“Ultimately, the question is, ‘will this proposal result in improved employee health and safety?’ AIHA answers a resounding ‘yes,’ and supports OSHA’s efforts to move forward with the proposed rule that helps to protect worker health and reduce illnesses related to silica exposures,” said AIHA Vice President Daniel H. Anna, PhD, CIH, CSP, who testified on behalf of the AIHA.
OSHA’s proposed rule, published in September 2013, would set new PEL for respirable crystalline silica by reducing the PEL to 50 micrograms per cubic meter of air calculated as an eight-hour time-weighted average (TWA), down from about 100 micrograms for general industry and 250 micrograms for construction and shipyards.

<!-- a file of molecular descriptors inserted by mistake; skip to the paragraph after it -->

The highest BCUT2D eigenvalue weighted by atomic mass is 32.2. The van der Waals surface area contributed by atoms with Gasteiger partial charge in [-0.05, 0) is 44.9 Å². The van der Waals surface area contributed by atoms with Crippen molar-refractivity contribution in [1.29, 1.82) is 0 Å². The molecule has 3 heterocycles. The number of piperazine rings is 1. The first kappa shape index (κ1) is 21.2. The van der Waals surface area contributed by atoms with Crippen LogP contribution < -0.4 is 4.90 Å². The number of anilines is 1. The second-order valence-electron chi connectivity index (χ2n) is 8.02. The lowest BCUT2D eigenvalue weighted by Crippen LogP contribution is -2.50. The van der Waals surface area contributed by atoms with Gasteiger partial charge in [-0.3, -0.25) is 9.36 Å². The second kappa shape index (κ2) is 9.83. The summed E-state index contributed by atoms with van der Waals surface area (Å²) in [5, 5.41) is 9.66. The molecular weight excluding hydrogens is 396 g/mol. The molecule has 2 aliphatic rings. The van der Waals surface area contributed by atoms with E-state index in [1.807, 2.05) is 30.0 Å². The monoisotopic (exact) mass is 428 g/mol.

In his testimony, Anna summarized comments on several aspects of the proposed regulation that AIHA submitted to the federal docket in February. AIHA’s comments state that in order to properly protect workers, the proposed permissible exposure limit (PEL) for silica should be based on scientific evidence and health effects as established by National Institute for Occupational Safety and Health (NIOSH) and American Conference of Governmental Industrial Hygienists (ACGIH) documents, which conclude that the current PEL is inadequate.
Hundreds of comments for and against those proposed changes have been submitted to the rulemaking docket.
OSHA will conclude its public hearings on the proposal on April 4.